The stock picker
Monday, October 26, 2009
One of the main factors in stock market performance is determined by interest rates, or so it has been observed.
The dependency of our economy on interest rates is based on the fact that everything we do requires money. To create value out of nothing, we treat the concept of money as something tangible and assign a cost to borrowing capital, a cost that we call interest.
Empirical data (read any economics and finance book) show that as interest rates increase, which makes money more expensive, the equity market suffers. The opposite is true as well: as interest rates decrease, the stock market begins to perform better and to yield better returns.
The theory states that as interest rates increase, investors take money out of the stock market and begin investing in more secure investment vehicles, for example, in bonds, T-bills, or other capital investment that assure the protection of capital.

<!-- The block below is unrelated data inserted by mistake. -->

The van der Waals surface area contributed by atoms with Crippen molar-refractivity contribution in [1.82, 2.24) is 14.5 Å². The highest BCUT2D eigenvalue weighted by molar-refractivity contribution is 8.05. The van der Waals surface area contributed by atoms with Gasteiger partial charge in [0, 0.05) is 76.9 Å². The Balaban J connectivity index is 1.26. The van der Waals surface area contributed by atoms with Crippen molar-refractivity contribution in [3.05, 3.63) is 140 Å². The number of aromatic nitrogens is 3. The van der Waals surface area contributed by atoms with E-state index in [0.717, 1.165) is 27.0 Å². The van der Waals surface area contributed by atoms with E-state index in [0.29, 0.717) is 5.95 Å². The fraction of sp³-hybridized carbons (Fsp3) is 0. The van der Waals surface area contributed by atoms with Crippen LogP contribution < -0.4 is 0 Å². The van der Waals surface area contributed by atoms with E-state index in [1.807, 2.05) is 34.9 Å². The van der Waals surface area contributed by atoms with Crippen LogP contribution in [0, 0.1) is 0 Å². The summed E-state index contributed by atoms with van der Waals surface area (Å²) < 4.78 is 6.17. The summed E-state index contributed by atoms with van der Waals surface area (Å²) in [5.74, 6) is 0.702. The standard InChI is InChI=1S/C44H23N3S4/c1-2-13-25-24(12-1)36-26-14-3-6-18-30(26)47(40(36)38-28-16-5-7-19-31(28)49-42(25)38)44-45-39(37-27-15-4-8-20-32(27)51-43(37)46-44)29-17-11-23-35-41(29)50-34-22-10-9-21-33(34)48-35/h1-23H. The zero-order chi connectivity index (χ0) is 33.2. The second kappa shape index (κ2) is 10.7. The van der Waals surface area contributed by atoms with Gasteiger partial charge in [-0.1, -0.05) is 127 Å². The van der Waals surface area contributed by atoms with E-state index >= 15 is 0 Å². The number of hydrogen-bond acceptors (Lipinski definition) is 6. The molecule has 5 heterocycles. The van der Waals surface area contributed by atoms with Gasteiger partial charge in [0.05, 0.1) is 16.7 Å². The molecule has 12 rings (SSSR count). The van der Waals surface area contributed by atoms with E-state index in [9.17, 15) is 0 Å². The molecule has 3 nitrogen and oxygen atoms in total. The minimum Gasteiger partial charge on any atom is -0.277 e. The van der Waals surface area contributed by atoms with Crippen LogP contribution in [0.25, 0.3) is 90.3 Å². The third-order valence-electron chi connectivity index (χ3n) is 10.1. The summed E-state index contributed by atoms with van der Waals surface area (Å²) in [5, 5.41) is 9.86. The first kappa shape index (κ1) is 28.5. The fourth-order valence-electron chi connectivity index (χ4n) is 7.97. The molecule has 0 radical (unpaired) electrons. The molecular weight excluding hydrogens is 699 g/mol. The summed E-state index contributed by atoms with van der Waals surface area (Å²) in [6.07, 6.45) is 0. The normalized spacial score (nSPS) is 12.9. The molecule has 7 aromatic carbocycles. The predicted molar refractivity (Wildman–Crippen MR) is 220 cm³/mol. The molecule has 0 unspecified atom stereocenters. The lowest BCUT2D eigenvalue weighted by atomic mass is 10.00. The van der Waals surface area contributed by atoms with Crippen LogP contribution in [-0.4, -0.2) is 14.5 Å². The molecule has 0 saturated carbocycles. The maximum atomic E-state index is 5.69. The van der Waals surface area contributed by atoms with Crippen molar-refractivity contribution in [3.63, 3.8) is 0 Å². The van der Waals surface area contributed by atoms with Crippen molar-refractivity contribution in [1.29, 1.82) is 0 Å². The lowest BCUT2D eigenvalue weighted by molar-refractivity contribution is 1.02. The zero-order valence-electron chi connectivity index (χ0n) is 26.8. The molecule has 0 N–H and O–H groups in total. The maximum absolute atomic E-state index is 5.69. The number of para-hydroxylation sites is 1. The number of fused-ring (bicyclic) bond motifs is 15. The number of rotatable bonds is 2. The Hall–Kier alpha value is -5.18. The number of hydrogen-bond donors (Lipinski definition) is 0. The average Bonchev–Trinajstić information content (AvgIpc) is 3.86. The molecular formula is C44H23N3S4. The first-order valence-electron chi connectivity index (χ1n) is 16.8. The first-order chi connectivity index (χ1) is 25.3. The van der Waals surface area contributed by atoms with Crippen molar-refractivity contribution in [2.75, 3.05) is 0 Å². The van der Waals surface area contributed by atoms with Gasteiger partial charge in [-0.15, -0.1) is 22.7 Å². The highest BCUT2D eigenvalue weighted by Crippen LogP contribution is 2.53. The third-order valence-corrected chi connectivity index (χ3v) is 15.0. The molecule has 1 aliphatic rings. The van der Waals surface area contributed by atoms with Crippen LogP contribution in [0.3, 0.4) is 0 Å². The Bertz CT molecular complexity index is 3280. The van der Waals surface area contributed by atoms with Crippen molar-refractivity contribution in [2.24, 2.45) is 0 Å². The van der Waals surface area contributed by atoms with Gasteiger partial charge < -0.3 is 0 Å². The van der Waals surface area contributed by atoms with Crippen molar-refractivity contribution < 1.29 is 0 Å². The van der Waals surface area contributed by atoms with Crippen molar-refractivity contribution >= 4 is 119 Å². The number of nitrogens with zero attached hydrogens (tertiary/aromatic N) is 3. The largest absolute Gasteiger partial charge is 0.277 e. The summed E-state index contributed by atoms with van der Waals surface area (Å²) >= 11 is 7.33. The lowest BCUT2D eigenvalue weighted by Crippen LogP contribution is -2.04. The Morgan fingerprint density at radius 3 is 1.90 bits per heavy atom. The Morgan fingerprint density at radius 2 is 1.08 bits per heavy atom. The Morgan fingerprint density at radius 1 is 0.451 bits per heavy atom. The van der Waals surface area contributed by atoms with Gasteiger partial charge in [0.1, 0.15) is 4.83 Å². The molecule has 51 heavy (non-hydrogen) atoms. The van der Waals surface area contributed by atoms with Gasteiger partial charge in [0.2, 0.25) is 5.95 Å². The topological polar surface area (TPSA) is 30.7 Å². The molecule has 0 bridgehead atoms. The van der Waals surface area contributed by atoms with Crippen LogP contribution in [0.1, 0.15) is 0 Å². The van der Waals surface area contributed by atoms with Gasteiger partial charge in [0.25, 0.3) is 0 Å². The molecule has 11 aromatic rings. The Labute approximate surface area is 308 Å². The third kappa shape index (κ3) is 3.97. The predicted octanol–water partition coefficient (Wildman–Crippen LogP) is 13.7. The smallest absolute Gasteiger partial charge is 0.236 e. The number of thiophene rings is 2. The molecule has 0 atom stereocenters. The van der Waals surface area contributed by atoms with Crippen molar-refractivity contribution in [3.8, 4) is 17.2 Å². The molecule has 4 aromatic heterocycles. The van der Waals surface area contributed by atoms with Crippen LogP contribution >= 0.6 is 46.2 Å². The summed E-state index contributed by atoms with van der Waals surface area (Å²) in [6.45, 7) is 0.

Again, as the rate of return on any investment increases so does the risk. The stock market has been known to outperform secure-capital investments, though the risk is greater. Leaving all the math of theoretical models aside, as interest rates increase, the rate of return of secure-capital investments increases. And as for any rational investor, less risk for the same return is better. Therefore, the equity market suffers because investing in companies futures is riskier and money starts flowing out of the stock market into bonds, T-bills, and other fixed income commodities.
At the end of the day, however, the market is not a rational entity: investors are driven by emotions, resulting in bubbles, crashes, and inside trading fiascoes. Nevertheless, the manipulation of interest rates has become the main tool for governments to maintain order in world markets. For instance, Obama's policies seem to be working. The idea is to keep us going: as long as we keep buying and consuming goods, we will continue to maintain and to create jobs that support the cycle.